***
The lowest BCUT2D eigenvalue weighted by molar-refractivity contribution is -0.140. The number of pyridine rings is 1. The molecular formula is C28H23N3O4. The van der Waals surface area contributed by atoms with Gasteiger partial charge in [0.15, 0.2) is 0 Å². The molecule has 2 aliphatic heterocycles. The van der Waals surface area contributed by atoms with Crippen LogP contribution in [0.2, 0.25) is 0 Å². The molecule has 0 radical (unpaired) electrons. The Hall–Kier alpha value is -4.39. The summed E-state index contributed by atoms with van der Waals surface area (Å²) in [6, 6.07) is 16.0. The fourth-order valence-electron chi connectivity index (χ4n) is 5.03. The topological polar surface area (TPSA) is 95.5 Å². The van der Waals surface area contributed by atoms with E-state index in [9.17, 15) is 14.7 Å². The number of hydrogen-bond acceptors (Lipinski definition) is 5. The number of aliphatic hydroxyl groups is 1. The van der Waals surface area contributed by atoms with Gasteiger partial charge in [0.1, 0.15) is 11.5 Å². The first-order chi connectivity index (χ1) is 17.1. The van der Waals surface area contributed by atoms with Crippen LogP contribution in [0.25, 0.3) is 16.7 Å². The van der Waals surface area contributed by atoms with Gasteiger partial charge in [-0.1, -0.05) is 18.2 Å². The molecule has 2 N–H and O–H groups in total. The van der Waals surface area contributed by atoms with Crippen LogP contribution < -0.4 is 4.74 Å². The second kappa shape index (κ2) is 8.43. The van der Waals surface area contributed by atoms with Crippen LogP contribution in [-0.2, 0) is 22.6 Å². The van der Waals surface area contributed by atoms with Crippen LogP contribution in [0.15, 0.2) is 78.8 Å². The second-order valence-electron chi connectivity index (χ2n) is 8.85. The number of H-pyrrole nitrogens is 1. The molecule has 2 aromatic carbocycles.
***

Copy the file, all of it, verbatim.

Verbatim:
The lowest BCUT2D eigenvalue weighted by molar-refractivity contribution is -0.140. The number of pyridine rings is 1. The molecular formula is C28H23N3O4. The van der Waals surface area contributed by atoms with Gasteiger partial charge in [0.15, 0.2) is 0 Å². The molecule has 2 aliphatic heterocycles. The van der Waals surface area contributed by atoms with Crippen LogP contribution in [0.2, 0.25) is 0 Å². The molecule has 0 radical (unpaired) electrons. The Hall–Kier alpha value is -4.39. The summed E-state index contributed by atoms with van der Waals surface area (Å²) in [6, 6.07) is 16.0. The fourth-order valence-electron chi connectivity index (χ4n) is 5.03. The topological polar surface area (TPSA) is 95.5 Å². The van der Waals surface area contributed by atoms with E-state index in [9.17, 15) is 14.7 Å². The number of hydrogen-bond acceptors (Lipinski definition) is 5. The number of aliphatic hydroxyl groups is 1. The van der Waals surface area contributed by atoms with Gasteiger partial charge in [0.1, 0.15) is 11.5 Å². The first-order chi connectivity index (χ1) is 17.1. The van der Waals surface area contributed by atoms with Crippen LogP contribution in [0.25, 0.3) is 16.7 Å². The van der Waals surface area contributed by atoms with Gasteiger partial charge in [-0.1, -0.05) is 18.2 Å². The molecule has 2 N–H and O–H groups in total. The van der Waals surface area contributed by atoms with Crippen LogP contribution < -0.4 is 4.74 Å². The second kappa shape index (κ2) is 8.43. The van der Waals surface area contributed by atoms with Crippen LogP contribution in [-0.2, 0) is 22.6 Å². The van der Waals surface area contributed by atoms with Crippen LogP contribution in [0.15, 0.2) is 78.8 Å². The second-order valence-electron chi connectivity index (χ2n) is 8.85. The number of H-pyrrole nitrogens is 1. The molecule has 2 aromatic carbocycles.